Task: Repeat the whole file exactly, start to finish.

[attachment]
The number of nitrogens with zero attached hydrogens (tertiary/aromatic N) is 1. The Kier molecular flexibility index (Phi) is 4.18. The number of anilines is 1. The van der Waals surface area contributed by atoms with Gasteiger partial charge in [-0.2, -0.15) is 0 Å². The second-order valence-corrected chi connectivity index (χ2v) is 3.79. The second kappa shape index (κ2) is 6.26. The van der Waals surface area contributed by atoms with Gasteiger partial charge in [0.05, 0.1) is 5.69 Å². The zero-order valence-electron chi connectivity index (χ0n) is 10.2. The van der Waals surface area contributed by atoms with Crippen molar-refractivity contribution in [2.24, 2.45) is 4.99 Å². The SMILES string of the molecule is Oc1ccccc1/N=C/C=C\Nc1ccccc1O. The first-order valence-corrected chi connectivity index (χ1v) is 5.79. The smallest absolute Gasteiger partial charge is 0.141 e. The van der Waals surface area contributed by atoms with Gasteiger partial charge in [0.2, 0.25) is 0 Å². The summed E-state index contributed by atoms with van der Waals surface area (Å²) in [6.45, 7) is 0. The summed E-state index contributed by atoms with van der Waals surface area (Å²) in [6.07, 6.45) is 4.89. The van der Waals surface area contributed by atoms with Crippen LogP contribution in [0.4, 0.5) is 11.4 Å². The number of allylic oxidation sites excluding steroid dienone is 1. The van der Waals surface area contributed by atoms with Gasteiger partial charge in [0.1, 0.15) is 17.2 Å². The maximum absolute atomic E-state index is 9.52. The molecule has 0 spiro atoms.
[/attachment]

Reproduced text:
The number of nitrogens with zero attached hydrogens (tertiary/aromatic N) is 1. The Kier molecular flexibility index (Phi) is 4.18. The number of anilines is 1. The van der Waals surface area contributed by atoms with Gasteiger partial charge in [-0.2, -0.15) is 0 Å². The second-order valence-corrected chi connectivity index (χ2v) is 3.79. The second kappa shape index (κ2) is 6.26. The van der Waals surface area contributed by atoms with Gasteiger partial charge in [0.05, 0.1) is 5.69 Å². The zero-order valence-electron chi connectivity index (χ0n) is 10.2. The van der Waals surface area contributed by atoms with Crippen molar-refractivity contribution in [2.24, 2.45) is 4.99 Å². The SMILES string of the molecule is Oc1ccccc1/N=C/C=C\Nc1ccccc1O. The first-order valence-corrected chi connectivity index (χ1v) is 5.79. The smallest absolute Gasteiger partial charge is 0.141 e. The van der Waals surface area contributed by atoms with Gasteiger partial charge in [0.2, 0.25) is 0 Å². The summed E-state index contributed by atoms with van der Waals surface area (Å²) in [6.45, 7) is 0. The summed E-state index contributed by atoms with van der Waals surface area (Å²) in [6.07, 6.45) is 4.89. The van der Waals surface area contributed by atoms with Crippen LogP contribution in [0.4, 0.5) is 11.4 Å². The number of allylic oxidation sites excluding steroid dienone is 1. The van der Waals surface area contributed by atoms with Gasteiger partial charge in [0.1, 0.15) is 17.2 Å². The maximum absolute atomic E-state index is 9.52. The molecule has 0 spiro atoms.